Fundamental Analysis: The What, The Why, And The Why Not

Fundamental analysis is one of the most popular ways of determining the value of a stock. Think of fundamental analysis as like like determining the value of a cricketer by looking at his averages, strike rates and economy rates. By looking up the past averages of batsmen, you can draw a reasonable analysis of how they’ll perform in a future game. By checking out the economy rates of bowlers, you can reasonably predict how expensive they will be. Similarly, fundamental analysis looks at the numbers behind companies, and uses it to predict their future performance.

The numbers

The numbers around companies are many and varied, and we’ll go through them in greater detail in later posts. The most basics are revenues, which is the total money earned by the firm; the expenses, which is the total money spent by the company, and the profit or loss, which is the difference between the revenues and the expenses. Now just like the average of a batsman is the total number of runs scored divided by the number of dismissals, there are several other ratio created out of these numbers. We’ll go through them in greater detail going forward.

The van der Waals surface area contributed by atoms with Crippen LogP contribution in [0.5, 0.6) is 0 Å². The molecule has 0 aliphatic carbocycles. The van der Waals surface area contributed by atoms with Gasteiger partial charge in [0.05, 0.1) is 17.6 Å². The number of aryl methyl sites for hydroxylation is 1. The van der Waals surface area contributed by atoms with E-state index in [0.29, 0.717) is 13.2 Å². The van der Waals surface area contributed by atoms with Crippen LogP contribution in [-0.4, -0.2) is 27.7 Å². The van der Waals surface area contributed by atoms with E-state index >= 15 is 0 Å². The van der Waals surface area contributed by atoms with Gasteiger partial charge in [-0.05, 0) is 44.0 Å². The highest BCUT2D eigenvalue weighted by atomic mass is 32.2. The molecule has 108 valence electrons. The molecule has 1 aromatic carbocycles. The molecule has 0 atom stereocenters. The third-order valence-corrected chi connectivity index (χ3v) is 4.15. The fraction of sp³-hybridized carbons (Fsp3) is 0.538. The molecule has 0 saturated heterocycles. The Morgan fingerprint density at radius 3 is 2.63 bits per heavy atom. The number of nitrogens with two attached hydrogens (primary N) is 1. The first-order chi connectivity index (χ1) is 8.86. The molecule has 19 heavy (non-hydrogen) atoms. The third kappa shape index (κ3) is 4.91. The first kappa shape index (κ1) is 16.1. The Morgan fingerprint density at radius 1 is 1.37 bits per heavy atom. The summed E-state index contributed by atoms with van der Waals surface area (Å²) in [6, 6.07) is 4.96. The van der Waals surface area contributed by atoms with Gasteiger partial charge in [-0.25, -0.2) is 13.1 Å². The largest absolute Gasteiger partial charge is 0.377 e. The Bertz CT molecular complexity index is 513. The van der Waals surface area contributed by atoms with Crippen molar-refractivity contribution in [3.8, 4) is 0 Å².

The Why

Fundamental analysis provides a great way of comparing companies. Just like comparing the averages of two batsmen gives an idea of who the better player is, comparing the company numbers of two comparable companies gives an idea of which the better companies. If there are two companies, A and B, which make tyres, and A’s profits have been consistently greater than B’s over the last few years, it means that A’s stock should be more valuable than B’s, and will likely rise going forward.

The Why Not

But just as though prior performances don’t really guarantee future performances — a batsman with a high average can perform poorly in a particular match, and even have an extended run of form — fundamental analysis isn’t a foolproof method to predict stock prices. Also, numbers alone can’t capture several factors that are inherent at companies, such as the quality of the management, and the morale of its workers.

But as soon you’ll realize, no one method can perfectly predict stock prices. Fundamental analysis forms a great part of a stock picker’s arsenal to determine which stocks to buy. It’s easy to understand, it’s deterministic, and it allows some great comparison between peer companies. We’ll learn more about it in the coming posts.

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